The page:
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Can you imagine seeing hundreds of these things buzzing around? What are the delivery drivers who are going to be out of a job going to think (and do). Going to be interesting…
Order a grocery delivery in the Washington D.C. area in the coming months and you could find yourself opening the door to a self-driving robot.
The company behind the wheel-based autonomous bot is about to start testing grocery and restaurant takeout deliveries in the East Coast city after it became the first in the U.S. to greenlight use of the diminutive delivery vehicle, Re/code reported this week.
Built by Starship Technologies — a London-based company started by two Skype co-founders — the trundling robot uses nine cameras, an array of sensors, and GPS software to navigate its route. The maps, compiled by Starship, are said to be accurate to the nearest inch, though if the robot has any unexpected problems on the way to its destination, a human operator will be on hand to take control remotely.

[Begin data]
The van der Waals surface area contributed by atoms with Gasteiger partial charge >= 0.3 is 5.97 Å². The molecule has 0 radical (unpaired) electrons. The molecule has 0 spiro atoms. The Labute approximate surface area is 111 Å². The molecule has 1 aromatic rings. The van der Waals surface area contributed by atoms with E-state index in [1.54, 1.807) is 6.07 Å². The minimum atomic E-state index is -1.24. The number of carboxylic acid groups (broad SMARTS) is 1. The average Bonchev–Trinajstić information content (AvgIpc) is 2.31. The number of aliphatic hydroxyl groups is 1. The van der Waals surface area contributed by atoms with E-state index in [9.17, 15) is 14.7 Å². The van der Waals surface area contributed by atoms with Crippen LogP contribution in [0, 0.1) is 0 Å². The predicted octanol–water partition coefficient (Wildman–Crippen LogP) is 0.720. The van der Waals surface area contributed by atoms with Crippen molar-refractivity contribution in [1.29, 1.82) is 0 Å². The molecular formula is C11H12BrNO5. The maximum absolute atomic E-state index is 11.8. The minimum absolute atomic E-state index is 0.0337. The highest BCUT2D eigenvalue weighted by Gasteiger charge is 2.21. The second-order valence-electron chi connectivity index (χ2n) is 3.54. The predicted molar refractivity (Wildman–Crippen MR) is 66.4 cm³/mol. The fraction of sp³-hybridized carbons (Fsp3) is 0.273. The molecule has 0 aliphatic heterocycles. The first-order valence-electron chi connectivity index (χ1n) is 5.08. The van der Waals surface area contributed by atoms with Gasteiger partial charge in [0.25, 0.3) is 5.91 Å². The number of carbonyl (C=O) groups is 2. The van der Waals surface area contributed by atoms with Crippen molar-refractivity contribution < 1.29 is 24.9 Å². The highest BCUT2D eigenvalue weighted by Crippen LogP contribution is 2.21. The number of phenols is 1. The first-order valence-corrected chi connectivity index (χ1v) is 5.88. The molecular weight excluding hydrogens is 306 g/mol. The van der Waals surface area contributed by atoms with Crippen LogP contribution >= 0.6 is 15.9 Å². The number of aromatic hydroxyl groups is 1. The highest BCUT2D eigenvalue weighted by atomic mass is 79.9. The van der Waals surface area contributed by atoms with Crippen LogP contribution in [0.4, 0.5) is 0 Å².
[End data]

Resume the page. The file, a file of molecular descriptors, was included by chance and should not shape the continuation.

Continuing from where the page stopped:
Starship had hoped to get permission to use the robot in San Francisco, but the company was reportedly put off by the city’s demand that it pay a hefty $66 permit fee for every side of a city block that it wanted to use. Washington officials are charging no such fee, though it does stipulate that the robot mustn’t exceed 10 mph. Perfect, as it only has a top speed of 4 mph.
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But such a slow speed means deliveries could take a long time over longer distances. With this in mind, the team partnered with Mercedes-Benz to build a specially designed van capable of holding eight of the robots and up to 54 deliveries. The bots will be driven to an appropriate location close to the delivery addresses, whereupon they’ll travel back and forth, taking ordered items to customers until all the deliveries have been made.
A growing number of companies are looking at how robotic technology can help with last-mile deliveries, with some solutions focusing on the use of autonomous quadcopters or similar kinds of flying machines. However, strict guidelines issued recently by the Federal Aviation Administration currently forbid drones from flying beyond the line of sight of the operator, suggesting services like the one proposed by Amazon could be a ways off.